The May 6th school board election established the Buffalo School Board’s New Majority Majority, which will take control and power on July 1, 2014. But, of course the New Majority Majority began planning for the takeover long before the election. During the electoral campaign, they telegraphed that one of their goals was to force the resignation or outright firing of the Superintendent, Dr. Pamela C. Brown. For the better part of her two-year tenure Dr. Brown has been the subject of a coordinated campaign to undermine her position as Superintendent. For example, the Buffalo News has waged a crusade to denigrate Dr. Brown, discredit her accomplishments, create public negative opinion and diminish her ability to achieve significant change in the District.
Board member Carl Paladino built his 2013 election bid on a pledge to get rid of the Superintendent and the “Sisterhood” of Black Board members who championed the progress made under Dr. Brown’s tenure. The New York State Education Department’s Commissioner, Dr. John King, appointed a “Distinguished Educator”, Dr. Judy Elliott, a month before Dr. Brown took office, ostensibly to aid the District. Simultaneously during Dr. Brown’s superintendence he issued mandate after mandate, many unfunded, on the District. These drained staff energies and resources and contributed to low morale.
And that’s really just the tip of the iceberg that Dr. Brown had to contend with. The business community turned against her with such a vengeance that they secretly constructed a buyout plan that offered her a half-million dollars to leave the District. When she vehemently refused the bribe, the Buffalo News chided her for not being prudent. She should have taken the money and gotten out of Dodge! And through it all, Buffalo’s Black community, the political, business, religious and service factions have remained silent. Whether as a result of apathy, fear of retribution or “enlightened self-interest” remains to be seen. The end result is that sadly, the African American community has failed to live up to the historic legacy of civil and social justice advocacy that undergirded it for the past two centuries.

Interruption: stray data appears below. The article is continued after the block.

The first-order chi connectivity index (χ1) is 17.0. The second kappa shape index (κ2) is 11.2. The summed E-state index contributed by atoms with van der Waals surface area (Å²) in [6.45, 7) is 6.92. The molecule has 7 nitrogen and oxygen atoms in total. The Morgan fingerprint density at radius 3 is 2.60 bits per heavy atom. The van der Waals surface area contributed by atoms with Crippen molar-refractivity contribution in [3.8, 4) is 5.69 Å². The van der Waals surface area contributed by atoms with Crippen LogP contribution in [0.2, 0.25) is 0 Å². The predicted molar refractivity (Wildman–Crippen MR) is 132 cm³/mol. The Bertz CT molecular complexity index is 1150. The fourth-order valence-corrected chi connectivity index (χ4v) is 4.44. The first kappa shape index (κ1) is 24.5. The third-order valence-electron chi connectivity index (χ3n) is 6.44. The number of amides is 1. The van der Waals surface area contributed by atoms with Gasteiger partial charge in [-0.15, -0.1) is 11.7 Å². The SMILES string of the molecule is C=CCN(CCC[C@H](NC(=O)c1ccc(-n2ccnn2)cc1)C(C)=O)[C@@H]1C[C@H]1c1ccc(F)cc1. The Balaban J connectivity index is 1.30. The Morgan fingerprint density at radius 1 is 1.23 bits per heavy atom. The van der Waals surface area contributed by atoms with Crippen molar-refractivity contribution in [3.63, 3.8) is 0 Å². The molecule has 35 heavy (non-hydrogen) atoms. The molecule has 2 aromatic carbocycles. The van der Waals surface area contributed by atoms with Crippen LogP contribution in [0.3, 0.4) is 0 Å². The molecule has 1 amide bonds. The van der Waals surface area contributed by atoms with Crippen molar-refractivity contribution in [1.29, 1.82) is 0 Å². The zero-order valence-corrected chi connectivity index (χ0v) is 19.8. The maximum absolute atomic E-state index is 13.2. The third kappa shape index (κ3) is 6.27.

The New Majority Majority has already begun to make its mark. They have vowed to implement their pledge to terminate the Superintendent’s contract, even though she still has one year left on it. They have posited an agenda that includes rapid “reform” of the school district in a supposed plan to “fix” it, retrench all the progress that they refuse to admit has taken place since Dr. Brown was hired and establish as many charter schools as they can create ASAP.
An ultimate example of how “white privilege” is exercised can be seen in the “request” of incoming Board member Larry Quinn to be included now in the Board’s deliberations about the selection of a new Interim Superintendent. Why, he asks, should Florence Johnson be sitting at the table making these decisions? After all she won’t be there after July 1. But, consider this; a Board member is a public officer, like the Mayor, a Common Council Member, an Erie County or New York State Legislator or the President of the United States. You don’t get to make decisions as a sitting member of any of these bodies until you are sworn in! Plain and simple! But that answer doesn't seem to be sufficient. Further, the new Board members haven’t attended any Board or Committee Meetings to date. These are open meetings that one would think they would want to attend in order to get an understanding of the issues they will be dealing with once they are seated.
And then consider this, a current Board member, Mr. James Sampson, the presumptive President of the Board on July 1 and an incoming Board member, Mr. Larry Quinn were invited to meet with the Commissioner of Education, Dr. John King, when the sitting Board President, Dr. Barbara Nevergold, was denied such an audience. What does this say about being open and transparent? What changes will there be in the relationship between the Buffalo School Board and the State Education Department come July 1? In addition, why didn’t this “adjustment” of the Buffalo Board/SED relationship take place earlier? It was not a failure on the part of the past Board, as we tried.
But now, I realize that I digress! This article was to be about the legacy of Dr. Pamela C. Brown. So, let me conclude this piece (no doubt there will be more to come)for now and pick it up in a new article that adheres to that subject.